Levin Assails Media’s “Excessive Attention” To Mass Murders


Robert Hawkins of Omaha reportedly wrote “Now I’ll be famous” before he gunned down eight strangers with an AK-47 assault rifle last week in an Omaha shopping mall. Criminologist Jack Levin of Northeastern University told Newsweek that “celebrity magazines” put mass killers on their cover “where we used to put virtuous people. Now we put villains there. It’s not just that they’re newsworthy. It’s that they become antiheroes, celebrities because of the crimes that they commit. We send the wrong message to our youngsters, and it’s very simple: “You want to be famous, you want to get a lot of publicity, you want to feel important and powerful and dominant and in control of things? Fine, kill somebody, and while you’re at it kill a lot of people, because then you’ll definitely make the 11 o’clock news and you’ll be on every cable news program in existence.” Asked “if there were to be a media blackout on publishing these killers’ pictures and their writings, or videotapes of them, do you think there would be fewer of these types of killings?,” Levin said: “It would definitely help.”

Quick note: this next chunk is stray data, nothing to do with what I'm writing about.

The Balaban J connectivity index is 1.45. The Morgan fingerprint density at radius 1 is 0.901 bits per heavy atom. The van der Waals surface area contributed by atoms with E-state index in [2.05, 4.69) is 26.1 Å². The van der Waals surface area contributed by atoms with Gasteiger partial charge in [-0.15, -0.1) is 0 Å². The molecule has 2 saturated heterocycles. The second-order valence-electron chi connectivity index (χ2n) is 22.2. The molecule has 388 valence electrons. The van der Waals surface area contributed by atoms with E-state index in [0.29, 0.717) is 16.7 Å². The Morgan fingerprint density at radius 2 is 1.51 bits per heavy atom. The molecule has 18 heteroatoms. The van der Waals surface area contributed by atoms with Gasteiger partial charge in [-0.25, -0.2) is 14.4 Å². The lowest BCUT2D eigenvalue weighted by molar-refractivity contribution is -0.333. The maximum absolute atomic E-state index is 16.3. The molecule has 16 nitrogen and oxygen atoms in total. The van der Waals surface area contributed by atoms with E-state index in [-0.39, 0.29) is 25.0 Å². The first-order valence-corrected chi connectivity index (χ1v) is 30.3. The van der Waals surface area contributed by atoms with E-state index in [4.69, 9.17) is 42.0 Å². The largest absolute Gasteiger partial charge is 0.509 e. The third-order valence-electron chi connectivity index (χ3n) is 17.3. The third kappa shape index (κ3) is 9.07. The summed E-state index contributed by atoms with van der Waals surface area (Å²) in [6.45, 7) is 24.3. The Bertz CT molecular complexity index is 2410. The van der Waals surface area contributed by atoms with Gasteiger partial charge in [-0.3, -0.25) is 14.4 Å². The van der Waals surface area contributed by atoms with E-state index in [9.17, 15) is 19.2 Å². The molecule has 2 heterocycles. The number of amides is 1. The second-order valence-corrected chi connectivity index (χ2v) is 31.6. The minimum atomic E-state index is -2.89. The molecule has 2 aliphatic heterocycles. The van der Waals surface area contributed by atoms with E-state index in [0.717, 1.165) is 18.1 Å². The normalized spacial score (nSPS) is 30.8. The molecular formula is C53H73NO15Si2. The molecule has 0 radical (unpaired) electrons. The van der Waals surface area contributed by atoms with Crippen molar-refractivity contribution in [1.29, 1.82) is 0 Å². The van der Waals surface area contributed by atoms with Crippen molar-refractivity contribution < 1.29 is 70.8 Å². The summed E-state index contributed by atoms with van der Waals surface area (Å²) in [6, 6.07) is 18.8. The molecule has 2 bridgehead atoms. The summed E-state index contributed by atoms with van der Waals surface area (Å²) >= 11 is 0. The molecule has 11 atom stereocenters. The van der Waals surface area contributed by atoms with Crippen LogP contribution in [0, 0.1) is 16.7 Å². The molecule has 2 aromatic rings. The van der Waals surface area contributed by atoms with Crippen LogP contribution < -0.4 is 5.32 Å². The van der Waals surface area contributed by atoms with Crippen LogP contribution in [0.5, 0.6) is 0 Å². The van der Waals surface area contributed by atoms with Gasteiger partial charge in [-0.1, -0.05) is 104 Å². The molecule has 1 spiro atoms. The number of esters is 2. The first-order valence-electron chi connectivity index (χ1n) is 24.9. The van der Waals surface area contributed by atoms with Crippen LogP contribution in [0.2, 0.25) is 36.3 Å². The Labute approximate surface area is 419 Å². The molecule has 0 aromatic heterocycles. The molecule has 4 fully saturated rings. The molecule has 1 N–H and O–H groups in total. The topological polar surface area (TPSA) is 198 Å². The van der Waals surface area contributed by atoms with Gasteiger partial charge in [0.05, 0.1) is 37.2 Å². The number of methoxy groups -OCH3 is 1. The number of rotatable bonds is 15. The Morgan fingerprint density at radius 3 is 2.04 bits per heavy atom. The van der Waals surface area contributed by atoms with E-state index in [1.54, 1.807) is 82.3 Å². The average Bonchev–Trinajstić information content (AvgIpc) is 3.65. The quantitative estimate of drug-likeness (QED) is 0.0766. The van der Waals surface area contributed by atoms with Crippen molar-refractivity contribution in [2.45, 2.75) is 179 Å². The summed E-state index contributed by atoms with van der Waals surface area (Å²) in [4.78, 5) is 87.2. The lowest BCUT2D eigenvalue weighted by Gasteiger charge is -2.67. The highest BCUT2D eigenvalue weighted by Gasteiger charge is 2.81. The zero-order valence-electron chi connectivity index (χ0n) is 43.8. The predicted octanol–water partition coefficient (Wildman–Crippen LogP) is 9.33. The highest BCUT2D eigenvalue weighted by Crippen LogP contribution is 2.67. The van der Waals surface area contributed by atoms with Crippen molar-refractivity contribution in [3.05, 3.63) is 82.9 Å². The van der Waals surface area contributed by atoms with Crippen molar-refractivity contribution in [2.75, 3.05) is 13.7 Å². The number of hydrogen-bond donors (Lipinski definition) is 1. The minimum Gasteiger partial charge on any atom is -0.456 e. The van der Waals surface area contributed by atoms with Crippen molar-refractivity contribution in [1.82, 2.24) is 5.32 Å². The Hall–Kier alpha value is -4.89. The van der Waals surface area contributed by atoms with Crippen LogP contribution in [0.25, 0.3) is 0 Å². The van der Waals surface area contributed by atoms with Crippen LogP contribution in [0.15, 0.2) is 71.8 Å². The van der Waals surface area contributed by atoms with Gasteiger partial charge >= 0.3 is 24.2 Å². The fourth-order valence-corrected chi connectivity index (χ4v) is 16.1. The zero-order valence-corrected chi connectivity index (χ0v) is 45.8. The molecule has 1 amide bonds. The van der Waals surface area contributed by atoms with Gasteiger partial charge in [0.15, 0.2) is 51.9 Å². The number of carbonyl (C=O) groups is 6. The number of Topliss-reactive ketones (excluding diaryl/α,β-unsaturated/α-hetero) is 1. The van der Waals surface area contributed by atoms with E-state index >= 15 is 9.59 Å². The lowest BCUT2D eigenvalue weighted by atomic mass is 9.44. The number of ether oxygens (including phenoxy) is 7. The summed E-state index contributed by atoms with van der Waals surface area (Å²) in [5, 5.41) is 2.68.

A mass killing like the Omaha case is “an important story and it needs to be told, Levin said. But he criticized the “excessive attention” by the media, saying that, “we don’t want to make these villains into victims by delving into every detail of their biographies, showing how they suffered as children, how they were abused and abandoned and neglected and sexually stimulated by a parent or adopted under terrible circumstances.” He added tht it is “very dangerous to place them in positions where we put celebrities.” Levin attributed the relative lack of school shootings after September 11, 2001, to the fact that public attention was focused on the “war on terror, thereby robbing the copycat of its influence in providing publicity for young people who wanted to feel important and to get some attention from the media.”

Link: http://www.newsweek.com/id/74163

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